United States District Court, E.D. North Carolina, Western Division
October 10, 2014
UNITED STATES OF AMERICA, Plaintiff,
VINSON PERSONAL PROPERTY, SPECIFICALLY DESCRIBED AS: A BERETTA PISTOL, MODEL 21-A, .25 CALIBER, SEMI-AUTOMATIC, BLUE FINISH, 2.5 INCH BARREL, 4.75 INCHES OVERALL, SERIAL NUMBER BES28683V, AND ANY AND ALL ACCOMPANYING AMMUNITION; EIGHT (8) ROUNDS OF REMINGTON.25 CALIBER AMMUNITION; AND FOURTEEN (14) ROUNDS OF FIOCCHI.357 CALIBER AMMUNTION Defendant.
JAMES C. FOX, Senior District Judge.
This matter is before the court on the Government's Motion for Default Judgment [DE-10]. For the reasons stated below, the motion is DENIED without prejudice.
I. PROCEDURAL HISTORY
The Government initiated this action by filing a Complaint for Forfeiture In Rem [DE-1] in this court on December 18, 2013, alleging that the Defendant property was "used in a knowing violation of 18 U.S.C. § 922(g) in that they were possessed in or affecting commerce by a person who has been convicted in court of a crime punishable by imprisonment for a term exceeding one year and are, therefore, subject to forfeiture to the United States of America pursuant to 18 U.S.C.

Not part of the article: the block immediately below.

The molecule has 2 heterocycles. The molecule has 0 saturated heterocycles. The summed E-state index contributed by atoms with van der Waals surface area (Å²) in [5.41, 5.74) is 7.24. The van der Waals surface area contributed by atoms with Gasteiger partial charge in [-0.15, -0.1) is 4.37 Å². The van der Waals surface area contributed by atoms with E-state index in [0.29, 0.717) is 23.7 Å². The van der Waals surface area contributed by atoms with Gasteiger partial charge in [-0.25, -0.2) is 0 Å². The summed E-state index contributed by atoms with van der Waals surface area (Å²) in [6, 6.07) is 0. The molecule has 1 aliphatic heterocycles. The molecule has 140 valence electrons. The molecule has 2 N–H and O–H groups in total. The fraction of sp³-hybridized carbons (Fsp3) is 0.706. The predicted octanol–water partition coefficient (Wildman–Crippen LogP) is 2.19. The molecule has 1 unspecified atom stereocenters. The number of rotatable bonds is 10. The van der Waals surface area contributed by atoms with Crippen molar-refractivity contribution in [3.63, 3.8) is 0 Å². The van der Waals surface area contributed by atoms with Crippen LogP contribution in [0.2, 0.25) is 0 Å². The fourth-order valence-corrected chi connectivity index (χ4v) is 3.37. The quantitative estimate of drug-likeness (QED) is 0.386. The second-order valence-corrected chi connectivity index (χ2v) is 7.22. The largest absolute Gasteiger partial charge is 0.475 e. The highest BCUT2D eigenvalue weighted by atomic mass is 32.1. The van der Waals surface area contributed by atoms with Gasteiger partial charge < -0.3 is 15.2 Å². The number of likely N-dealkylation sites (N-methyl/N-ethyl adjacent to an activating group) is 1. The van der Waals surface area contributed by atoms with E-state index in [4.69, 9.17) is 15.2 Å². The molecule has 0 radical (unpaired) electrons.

§ 924(d)(1)." Id. ¶ 5. Specifically, the Government alleges:
3. The defendant firearm and ammunition were seized on August 10, 2011, in Wayne County, Goldsboro, North Carolina from Leon Vinson, Jr 4. On August 9, 2011, the Goldsboro/Wayne County Drug Squad received information from a confidential and reliable source that was known to law enforcement that drug activity was being conducted at 721 Bain Street in Goldsboro, North Carolina an that drugs were being sold by a male named Leon Vinson. Information was also relayed to law enforcement that Vinson was in possession of a firearm. On August 10, 2011, a search warrant was executed on the address by the Goldsboro/Wayne County Drug Squad, Goldsboro Selective Enforcement Uni, and the Goldsboro Warrant Division. The defendant properties were seized from Leon Vinson, Jr. along with other items during the search of his residence on August 10, 2011. Vinson was arrested for possession of marijuana, possession of drug paraphernalia, and possession of a firearm by a convicted felon.
Id. ¶¶ 3-4.
In accordance with Rule G(3)(b)(i) of the Supplemental Rules for Certain Admiralty and Maritime Claims, the Clerk of Court issued a "Warrant of Arrest and Notice In Rem" [DE-4] on December 20, 2013. The Warrant of Arrest and Notice In Rem specifically is directed "To: THE BUREAU OF ALCOHOL, TOBACCO, FIREARMS AND EXPLOSIVES FOR THE EASTERN DISTRICT OF NORTH CAROLINA" and contains the following two-sentence instruction: